If you don't know who Gus Kenworthy is, you should definitely educate yourself on this Olympian. The skier has made a name for himself as an extreme sport athlete, a voice for the LGBTQ community, and a great follow on social media. He has a wide range of endorsement deals, has appeared on MTV's The Challenge, and continues to win competitions all over the place. At just 26 years old, the athlete has made quite a living for himself. How good of a living? Gus Kenworthy's net worth will have you wishing you spent more time hitting the slopes instead of drinking mimosas.
Although not confirmed, it's safe to say Kenworthy's net worth sits somewhere above $500 thousand. His success even landed him on Forbes' list of 30 under 30 athletes. According to the site, Kenworthy has some big sponsors including, "Visa, Monster Energy Drink, Samsung, Deloitte, 24 Hour Fitness, and Atomic." Of those sponsorships and more that weren't mentioned, Kenworthy rakes in about 80 percent of the $500 thousand to $1 million he earns from those companies every year.
If you're wondering why you didn't start freeskiing at the age of three like Kenworthy — the answer is because it's really hard.
According to Kenworthy during an interview with ESPN, it's not so much about endurance or strength, but technique. He said,
I don't think you necessarily have to be crazy fit for freeskiing. So much of the sport has to do with agility and nimbleness and flexibility and other things. It's a lot of muscle memory -- it's more like dance, in a way -- it's technique more than strength or endurance. There are so many different body types in our sport, and I wouldn't say one is ideal over another. There's skinny guys, there's overweight guys, there's really fit guys.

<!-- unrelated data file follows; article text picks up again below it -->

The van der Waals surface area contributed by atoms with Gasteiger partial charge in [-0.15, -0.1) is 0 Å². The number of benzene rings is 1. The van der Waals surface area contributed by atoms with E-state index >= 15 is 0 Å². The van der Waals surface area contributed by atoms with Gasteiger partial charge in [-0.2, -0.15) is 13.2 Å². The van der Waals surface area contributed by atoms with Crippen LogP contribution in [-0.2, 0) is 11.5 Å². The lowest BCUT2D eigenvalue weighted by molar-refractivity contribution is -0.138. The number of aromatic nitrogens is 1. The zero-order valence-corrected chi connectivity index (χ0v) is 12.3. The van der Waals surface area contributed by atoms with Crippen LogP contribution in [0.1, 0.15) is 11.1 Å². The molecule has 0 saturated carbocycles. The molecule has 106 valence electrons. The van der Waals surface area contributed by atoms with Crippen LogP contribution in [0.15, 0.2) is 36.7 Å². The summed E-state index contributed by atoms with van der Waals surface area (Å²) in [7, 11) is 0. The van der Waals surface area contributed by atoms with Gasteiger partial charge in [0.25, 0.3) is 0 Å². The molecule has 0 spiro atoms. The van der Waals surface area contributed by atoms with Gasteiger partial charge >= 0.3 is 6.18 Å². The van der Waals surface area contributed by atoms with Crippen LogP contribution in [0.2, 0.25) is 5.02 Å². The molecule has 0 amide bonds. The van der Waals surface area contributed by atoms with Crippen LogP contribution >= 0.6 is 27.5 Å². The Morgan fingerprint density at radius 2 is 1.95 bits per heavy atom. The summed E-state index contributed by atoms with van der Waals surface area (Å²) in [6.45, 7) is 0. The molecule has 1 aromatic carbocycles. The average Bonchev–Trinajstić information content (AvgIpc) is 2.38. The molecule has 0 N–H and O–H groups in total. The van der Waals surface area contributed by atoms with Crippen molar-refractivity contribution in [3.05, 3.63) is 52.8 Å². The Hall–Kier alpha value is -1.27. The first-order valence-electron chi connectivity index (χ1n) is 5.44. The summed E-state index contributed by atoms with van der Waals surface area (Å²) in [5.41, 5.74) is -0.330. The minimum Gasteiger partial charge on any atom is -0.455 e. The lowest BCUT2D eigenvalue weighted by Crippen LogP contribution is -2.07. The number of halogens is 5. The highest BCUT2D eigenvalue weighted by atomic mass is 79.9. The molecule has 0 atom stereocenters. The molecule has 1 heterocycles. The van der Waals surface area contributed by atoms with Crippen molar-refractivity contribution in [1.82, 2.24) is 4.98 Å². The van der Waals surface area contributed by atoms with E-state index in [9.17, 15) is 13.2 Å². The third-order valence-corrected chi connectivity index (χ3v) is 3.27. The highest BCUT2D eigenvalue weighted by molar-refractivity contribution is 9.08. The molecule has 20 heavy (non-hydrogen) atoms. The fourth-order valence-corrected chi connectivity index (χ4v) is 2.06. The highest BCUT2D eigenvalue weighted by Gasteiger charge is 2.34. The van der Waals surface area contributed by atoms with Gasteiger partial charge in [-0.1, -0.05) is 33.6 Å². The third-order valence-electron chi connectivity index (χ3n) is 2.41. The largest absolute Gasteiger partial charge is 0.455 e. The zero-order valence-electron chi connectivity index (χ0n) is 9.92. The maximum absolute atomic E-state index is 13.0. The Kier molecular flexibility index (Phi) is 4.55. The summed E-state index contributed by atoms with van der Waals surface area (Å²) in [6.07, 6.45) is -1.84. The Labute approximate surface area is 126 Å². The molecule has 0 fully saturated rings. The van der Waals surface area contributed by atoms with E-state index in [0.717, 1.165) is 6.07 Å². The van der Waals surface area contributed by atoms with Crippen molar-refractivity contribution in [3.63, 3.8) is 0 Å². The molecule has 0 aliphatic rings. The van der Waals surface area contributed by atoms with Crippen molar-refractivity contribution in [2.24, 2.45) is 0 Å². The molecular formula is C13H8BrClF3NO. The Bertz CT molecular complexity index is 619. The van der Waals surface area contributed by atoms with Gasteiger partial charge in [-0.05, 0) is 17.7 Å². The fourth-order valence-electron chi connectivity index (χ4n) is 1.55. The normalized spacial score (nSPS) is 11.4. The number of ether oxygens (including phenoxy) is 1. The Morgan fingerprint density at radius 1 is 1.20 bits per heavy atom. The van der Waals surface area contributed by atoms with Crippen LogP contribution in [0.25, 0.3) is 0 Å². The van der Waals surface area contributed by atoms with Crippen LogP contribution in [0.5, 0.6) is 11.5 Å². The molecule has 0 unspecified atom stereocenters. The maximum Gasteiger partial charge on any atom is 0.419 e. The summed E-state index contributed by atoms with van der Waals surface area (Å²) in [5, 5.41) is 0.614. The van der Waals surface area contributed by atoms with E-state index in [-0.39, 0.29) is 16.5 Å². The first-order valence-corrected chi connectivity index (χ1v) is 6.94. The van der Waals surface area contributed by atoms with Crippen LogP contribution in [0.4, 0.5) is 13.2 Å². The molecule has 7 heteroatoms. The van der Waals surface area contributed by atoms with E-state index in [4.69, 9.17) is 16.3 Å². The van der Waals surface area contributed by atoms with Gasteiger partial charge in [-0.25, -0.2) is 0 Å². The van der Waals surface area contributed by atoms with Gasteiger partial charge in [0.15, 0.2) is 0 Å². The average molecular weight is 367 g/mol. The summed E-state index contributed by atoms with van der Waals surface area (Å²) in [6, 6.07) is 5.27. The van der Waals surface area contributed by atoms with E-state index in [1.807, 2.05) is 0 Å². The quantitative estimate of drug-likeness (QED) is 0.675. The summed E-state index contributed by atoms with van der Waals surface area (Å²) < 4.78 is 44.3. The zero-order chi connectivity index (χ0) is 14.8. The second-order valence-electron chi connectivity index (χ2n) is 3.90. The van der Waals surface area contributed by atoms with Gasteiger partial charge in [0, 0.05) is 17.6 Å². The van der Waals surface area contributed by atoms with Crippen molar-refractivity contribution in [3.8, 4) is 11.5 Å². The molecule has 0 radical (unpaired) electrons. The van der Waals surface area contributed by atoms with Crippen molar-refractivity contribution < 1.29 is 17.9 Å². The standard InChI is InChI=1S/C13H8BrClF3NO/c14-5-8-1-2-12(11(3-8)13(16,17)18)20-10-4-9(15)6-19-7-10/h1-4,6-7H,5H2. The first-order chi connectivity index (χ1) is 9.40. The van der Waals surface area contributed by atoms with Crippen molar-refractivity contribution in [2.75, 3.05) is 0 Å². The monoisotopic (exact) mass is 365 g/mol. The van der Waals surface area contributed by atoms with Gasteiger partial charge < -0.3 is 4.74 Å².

Just like dancing — if dancing took place at high speeds while flying in the air. Kenworthy is an amazing athlete, but he also gives a powerful voice to the LGBTQ community.
Kenworthy came out to ESPN in 2015 and was the first openly gay athlete from the extreme sports community. While he set himself up for "worst case scenario," the athlete actually received an outpouring of support. He recounted during a press conference in 2017 that it felt like a ton of weight had come off his shoulders. He said,
The morning the article came out I remember my fingers trembling to post what I had written and post the link to the article saying that I was gay. I was so scared, and then it was like instant relief; all this weight off my shoulders. I was crying as soon as I posted it.
With the public backing Kenworthy, the sponsorships followed. He was once fearful of losing sponsors for the 2018 Olympics, but the athlete is rolling in endorsement deals. He told Business Journal,
I think I'm more marketable now as an out athlete. Every brand is looking for diversity, and it’s an important thing for brands to have diversity, more so than it’s ever been.
However, he mentioned that he works with sponsors to find the right balance in his campaigns.
When it comes to PyeongChang, Kenworthy has a few tricks up his sleeve. This Olympic season, he is hoping to win a medal in the halfpipe. Since the U-shaped ramp was only introduced in the 2014 Sochi Olympics, winning a medal would make Kenworthy the "first athlete to win medals in both the slopestyle and halfpipe," according to Cosmopolitan.
Although Gus Kenworthy is so much more than an athlete, I cannot wait to watch him completely rock the Olympic Games this year in PyeongChang. Show them how it's done, Gus.
To learn more, visit teamusa.org. The Winter Olympics will air live starting February 8.
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